If you don't know what your outputs need to be until you start delivering them, don't bother trying to document every option. The world of Agile has the concept of Minimum Viable Product which, on first look, appears very similar to the much old concept of Minimum Critical Specification. But too often with Agile-in-the-Enterprise, the list of wants and needs is still exhaustive, and when early iterations appear there is still the disappointment of "where's my feature?".
For Cloud-like problems, keep the list of wants and needs to a bare minimum. It's not until you are interacting with the world that you'll really understand what the specification should be.
4. Controlling Variance at Source
In a world of unknowns, problems and challenges will arise. In an organic organisation addressing Cloud-like problems, the power to address those challenges needs to be given as near to the source as is possible. This is a lesson that has been well learned in the world of manufacturing, with pioneering organisations like Toyota. White-collar work is perversely often still much more hierarchically appraised.
5. Appropriate information flow
If you are going to give everyone the ability to fix problems, you also need to give them the information to spot them in the first place. We are familiar with management reporting; we are also increasingly familiar with the usage reporting that is delivered on Web-based applications. But how often is meta-information about the ways in which systems are used being delivered directly to the users to help them shape the ways in which they can evolve the use of the technology?
6. Boundary locations
The final area that Cherns identified is another where the world of office work is bizarrely behind the world of manufacturing. As a rough rule of thumb, if you want to find where there are problems in an organisation, look to where there are hand-offs. Workflow between departments is almost certainly going to be the cause of strife.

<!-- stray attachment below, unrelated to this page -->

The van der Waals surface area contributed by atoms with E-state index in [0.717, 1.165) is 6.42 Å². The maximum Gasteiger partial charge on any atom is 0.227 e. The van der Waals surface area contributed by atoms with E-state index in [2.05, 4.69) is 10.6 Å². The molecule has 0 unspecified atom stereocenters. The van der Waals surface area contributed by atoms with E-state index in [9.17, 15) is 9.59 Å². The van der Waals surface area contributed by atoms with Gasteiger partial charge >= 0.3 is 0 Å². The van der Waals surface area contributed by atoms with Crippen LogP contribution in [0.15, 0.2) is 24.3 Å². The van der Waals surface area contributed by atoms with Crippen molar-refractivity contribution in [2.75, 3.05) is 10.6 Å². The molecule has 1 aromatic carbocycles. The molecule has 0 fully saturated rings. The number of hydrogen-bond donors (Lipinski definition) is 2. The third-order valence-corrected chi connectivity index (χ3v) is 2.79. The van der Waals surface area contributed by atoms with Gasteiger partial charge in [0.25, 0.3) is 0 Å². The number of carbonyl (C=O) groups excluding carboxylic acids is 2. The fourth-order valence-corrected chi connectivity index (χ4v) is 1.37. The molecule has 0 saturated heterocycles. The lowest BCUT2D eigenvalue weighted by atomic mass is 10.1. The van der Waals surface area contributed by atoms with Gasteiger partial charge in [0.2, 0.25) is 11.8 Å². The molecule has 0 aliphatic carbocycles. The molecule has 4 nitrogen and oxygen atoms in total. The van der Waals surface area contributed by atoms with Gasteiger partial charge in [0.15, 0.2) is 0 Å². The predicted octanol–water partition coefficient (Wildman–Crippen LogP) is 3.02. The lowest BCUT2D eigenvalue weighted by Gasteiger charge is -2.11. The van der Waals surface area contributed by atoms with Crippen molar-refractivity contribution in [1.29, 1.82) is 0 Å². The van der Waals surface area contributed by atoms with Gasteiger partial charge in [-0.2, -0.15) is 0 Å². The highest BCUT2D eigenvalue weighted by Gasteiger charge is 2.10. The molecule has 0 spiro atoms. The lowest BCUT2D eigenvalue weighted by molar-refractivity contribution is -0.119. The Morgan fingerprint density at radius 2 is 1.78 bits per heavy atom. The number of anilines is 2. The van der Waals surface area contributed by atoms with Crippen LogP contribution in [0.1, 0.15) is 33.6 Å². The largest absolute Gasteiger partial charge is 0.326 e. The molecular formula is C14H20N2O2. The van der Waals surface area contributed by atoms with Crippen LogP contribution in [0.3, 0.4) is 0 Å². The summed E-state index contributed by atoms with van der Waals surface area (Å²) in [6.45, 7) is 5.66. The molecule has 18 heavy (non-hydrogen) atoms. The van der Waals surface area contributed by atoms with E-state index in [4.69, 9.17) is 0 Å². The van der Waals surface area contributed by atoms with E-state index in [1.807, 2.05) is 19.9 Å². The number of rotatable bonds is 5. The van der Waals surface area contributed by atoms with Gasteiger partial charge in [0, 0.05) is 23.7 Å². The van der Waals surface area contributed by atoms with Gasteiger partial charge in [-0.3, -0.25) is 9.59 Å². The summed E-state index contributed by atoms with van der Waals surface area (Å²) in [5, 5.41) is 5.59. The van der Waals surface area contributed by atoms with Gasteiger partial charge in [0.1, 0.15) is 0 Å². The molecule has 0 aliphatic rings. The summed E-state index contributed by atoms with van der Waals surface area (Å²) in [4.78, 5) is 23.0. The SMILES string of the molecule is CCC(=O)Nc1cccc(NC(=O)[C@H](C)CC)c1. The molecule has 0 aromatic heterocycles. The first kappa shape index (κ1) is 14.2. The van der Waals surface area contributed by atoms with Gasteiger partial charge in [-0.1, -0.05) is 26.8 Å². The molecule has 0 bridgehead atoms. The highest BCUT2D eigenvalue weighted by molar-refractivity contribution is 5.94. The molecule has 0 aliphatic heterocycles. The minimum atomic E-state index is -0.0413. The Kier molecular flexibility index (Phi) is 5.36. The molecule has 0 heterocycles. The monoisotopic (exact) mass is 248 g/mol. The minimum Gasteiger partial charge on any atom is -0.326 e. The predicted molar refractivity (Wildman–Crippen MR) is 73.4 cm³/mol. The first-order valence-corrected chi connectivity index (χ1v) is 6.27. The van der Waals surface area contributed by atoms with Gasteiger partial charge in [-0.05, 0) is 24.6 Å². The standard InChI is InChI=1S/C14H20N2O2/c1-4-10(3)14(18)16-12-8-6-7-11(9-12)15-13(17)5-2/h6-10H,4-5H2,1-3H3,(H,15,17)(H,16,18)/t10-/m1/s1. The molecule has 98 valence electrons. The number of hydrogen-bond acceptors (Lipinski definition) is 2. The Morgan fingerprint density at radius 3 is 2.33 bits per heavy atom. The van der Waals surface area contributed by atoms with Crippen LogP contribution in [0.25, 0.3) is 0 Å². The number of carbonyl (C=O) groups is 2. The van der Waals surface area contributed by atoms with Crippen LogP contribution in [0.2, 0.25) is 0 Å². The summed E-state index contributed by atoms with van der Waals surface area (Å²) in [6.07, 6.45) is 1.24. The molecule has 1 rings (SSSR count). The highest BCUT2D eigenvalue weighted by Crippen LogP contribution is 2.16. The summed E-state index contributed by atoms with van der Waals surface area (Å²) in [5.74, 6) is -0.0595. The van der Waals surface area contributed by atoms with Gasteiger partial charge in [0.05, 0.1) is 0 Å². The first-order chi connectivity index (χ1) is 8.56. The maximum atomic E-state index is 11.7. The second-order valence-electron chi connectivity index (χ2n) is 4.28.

A machine shop used to be organised on the basis of the skills deployed: the milling shop, the grinding team, the forge, the polishing shop. But again the modern manufacturing models used in industries like automotive place teams around the product.
The white-collar functions of the modern organisation, from sales to marketing to finance to HR, are structured functionally like a machine shop of the early 1900s. Matrix management is a tacit admission that the organisational structures don't work - and cloud-like problems might push these structural issues to the forefront.
There are a number of adoption success stories within the world of IT that are often overlooked because, to a great extend, their adoption had nothing to do with IT: email (loved or loathed) is the base communication channel for almost all businesses; Excel is the place in which most business logic happens; mobile was the story of BlackBerry wheedling its way into businesses through end user demand. What all of these services have in common is the way in which they are platforms that empower users to build upon them.
Taking a socio-technical look at how to deliver change in cloud-like scenarios could well provide a template within which we can help to shepherd change in ways that our traditional, output focused project methods have often failed in the past.